Every white paper gets reviews, often by numerous people.
But these reviews aren’t always helpful.
To gain an effective review, a white paper writer or sponsor sometimes needs to take reviewers by the hand and give them a little guidance.
This article includes five tips, plus a reviewer’s checklist you can download and circulate to your reviewers with your next white paper.
Tip #1: Help reviewers focus on a high level
First of all, you must help your reviewers to think on a strategic level about the white paper they’re reviewing.
Ideally, a reviewer will check how closely a white paper matches the company’s vision and voice, and gauge how well it will achieve its purpose.
If a reviewer can do that, they’re well on the path to providing a helpful review.
Tip #2: Remind them of the purpose
During the planning process, you already defined the business goals for the white paper, right?
Make sure to remind your reviewers of those goals when they start their review.
I do this is by showing the purpose(s) on the first page of any white paper draft I circulate for comments.
For example, right below the draft title of the white paper, I include a line like this:
Purposes: To generate leads, and to raise the visibility of the company
This helps orient every reviewer at the start of their read-through, and refresh their minds about what you’re all trying to achieve.
Tip #3: Remind them of the audience
For the same reason, I remind reviewers of the audience we’re aiming at with a white paper.
And I show that right on the first page as well:
Audience(s): Design team leaders in Tier 1 automotive manufacturers with authority to specify third-party electrical parts
These two reminders help your reviewers stay on track with their comments.
Then, if a reviewer makes some comment that you think misses the mark for the target audience, you can politely ignore that comment.
Tip #4: Forget the rules of composition they learned in Grade 3
- “Never start a sentence with And or But!”
- “Always type two spaces after a period.”
- “Never end a sentence with a preposition.”
Egads! It might be 50 years since an executive heard these rules from Miss Smidgeon back in Grade 3. But they’re still trotting out those rules as iron-clad absolutes that everyone must follow.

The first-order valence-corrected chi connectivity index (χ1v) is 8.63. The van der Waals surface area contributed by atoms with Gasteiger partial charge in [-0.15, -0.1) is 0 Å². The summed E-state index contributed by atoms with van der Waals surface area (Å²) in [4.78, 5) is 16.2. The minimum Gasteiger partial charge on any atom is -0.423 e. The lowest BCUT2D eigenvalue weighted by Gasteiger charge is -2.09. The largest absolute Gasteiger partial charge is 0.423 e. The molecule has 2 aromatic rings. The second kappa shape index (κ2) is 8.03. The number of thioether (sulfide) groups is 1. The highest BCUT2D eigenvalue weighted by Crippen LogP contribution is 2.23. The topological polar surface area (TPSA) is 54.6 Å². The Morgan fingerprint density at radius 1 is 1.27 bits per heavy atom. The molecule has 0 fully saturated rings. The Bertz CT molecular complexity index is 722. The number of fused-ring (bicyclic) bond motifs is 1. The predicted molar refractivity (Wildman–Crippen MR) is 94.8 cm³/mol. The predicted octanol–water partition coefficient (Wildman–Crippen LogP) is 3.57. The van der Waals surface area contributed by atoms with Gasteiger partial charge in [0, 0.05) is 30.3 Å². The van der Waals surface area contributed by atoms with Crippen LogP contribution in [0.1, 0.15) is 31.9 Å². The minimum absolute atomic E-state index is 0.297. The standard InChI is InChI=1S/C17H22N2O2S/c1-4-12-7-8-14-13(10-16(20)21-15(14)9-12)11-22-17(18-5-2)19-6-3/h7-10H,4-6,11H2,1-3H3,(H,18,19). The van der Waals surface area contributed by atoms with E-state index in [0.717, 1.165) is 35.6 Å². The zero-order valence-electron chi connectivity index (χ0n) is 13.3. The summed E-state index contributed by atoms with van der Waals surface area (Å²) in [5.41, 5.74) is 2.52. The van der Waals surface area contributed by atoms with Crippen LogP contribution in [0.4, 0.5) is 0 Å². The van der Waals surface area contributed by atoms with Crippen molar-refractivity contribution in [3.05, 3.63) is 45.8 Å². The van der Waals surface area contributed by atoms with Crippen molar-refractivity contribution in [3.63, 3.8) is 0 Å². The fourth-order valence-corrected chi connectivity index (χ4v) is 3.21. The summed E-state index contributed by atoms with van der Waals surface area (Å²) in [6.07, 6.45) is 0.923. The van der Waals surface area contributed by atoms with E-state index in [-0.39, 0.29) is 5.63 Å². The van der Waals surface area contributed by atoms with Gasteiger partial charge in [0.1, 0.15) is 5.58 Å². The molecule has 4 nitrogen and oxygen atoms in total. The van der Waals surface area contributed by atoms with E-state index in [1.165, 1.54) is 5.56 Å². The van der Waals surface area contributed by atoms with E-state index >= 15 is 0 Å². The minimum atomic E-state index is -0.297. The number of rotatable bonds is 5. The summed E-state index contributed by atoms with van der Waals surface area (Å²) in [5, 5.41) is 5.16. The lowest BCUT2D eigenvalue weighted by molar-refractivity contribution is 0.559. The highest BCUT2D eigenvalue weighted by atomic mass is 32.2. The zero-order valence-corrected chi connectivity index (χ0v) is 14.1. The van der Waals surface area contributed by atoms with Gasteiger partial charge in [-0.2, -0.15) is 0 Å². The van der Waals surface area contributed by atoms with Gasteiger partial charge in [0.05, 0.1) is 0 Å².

The truth is, many of those “rules” are by now irrelevant.
For example, in conversational writing it’s fine to start a sentence with “And” or “But.” And I do it all the time.
As for spaces after periods, typesetting software like InDesign eats the extra space. It also adds more spaces for padding to justify a column. So it doesn’t matter how many spaces you type after a period: They won’t show up in the final white paper.
And as for ending sentences with prepositions, some linguists believe this rule originated with writer John Dryden in the 1600s. Isn’t it time for an update?
Following this convention leads to some unseemly sentences, like this grammatical joke attributed to Winston Churchill in 1942:
This is the type of impertinence
up with which I will not put!
You want your reviewers to focus on more strategic matters than singling out a preposition at the end of a sentence.
And if you’re trying to write in a conversational style, you don’t want to sound stilted and unnatural.
Sometimes it’s preferable to break an old-fashioned rule of grammar rather than sound too formal.
Tip #5: List all the key items you want your reviewers to check
So you don’t need reviewers for a spelling or grammar check. Your software and the lower-level reviewers can take care of all that.
But there are 3 key things you want your reviewers to pay attention to: facts, logic and details.
Facts: You want every fact and reference to be accurate and precise. When a reviewer helps with that, they really earn their salt.
Logic: Pointing out a hole in an argument proves that a reviewer is really paying attention. And if they offer a way to fill in the hole, give them a gold star!
Details: Do readers really need to know about that? There’s a natural tendency to expand every draft with more details. So it’s usually great when a reviewer tells you, “We don’t need to get into that here.”
Get your reviewer’s checklist
To help get better reviews, click here to download a handy reviewer’s checklist you can circulate with your white paper drafts.
What do you ask your reviewers to look for in a white paper? Please leave your comments below.